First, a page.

Personal Development at CKJS
Personal development is embedded in every aspect of school life, from our ethos, our behaviour policy, assemblies, trips, visitors, extra-curricular opportunities, the wider aspects of school life as well as through our Personal, Social, Health and Economic (PSHE) curriculum.
For PSHE, the main curriculum follows the SCARF programme, a programme of learning also used by Charlton Kings Infant school. This means that the units studied at Key Stage 1 are purposefully built upon as the children progress through Key Stage 2. The units studied from SCARF are deliberately selected to meet the needs of the children at CKJS, and form a progressive scheme so children know more, remember more and can do more. Following the SCARF programme, all children follow the same unit each short term, although the learning planned is progressive as the children move through the school. The units covered are: Me and My Relationships, Valuing Difference, Keeping Myself Safe, Rights and Responsibilities, Being My Best, and Growing and Changing. Relationships and Sex Education is also an integral part of personal development. Elements are covered as part of the PSHE curriculum as well as part of the Science curriculum.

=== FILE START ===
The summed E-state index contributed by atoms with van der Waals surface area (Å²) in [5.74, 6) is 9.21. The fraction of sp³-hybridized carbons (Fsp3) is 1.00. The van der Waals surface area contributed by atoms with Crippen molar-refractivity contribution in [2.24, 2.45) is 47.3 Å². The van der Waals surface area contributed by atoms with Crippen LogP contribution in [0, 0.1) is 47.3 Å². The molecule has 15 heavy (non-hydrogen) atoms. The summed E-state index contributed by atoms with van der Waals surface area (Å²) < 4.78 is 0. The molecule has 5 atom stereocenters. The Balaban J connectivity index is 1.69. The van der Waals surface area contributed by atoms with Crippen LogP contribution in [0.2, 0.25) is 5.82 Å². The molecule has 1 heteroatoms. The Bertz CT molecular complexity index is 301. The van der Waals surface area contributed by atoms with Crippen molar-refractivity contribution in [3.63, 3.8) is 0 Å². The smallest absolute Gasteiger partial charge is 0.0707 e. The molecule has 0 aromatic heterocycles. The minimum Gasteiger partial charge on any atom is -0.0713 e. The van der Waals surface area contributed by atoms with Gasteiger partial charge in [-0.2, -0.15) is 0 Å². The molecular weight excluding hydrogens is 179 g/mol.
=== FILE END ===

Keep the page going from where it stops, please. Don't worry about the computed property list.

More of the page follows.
We are very aware that some children have been affected by the Covid pandemic and there is an increase in levels of anxiety and SEND in society. We are responsive to any pastoral needs and offer bespoke support according to need, such as time with our Pets as Therapy dog, Lola, or a therapy such as Drawing and Talking. Children love learning outside and we have developed a fantastic forest school area. As well as Forest School sessions, the area is used to enhance outdoor learning in the curriculum.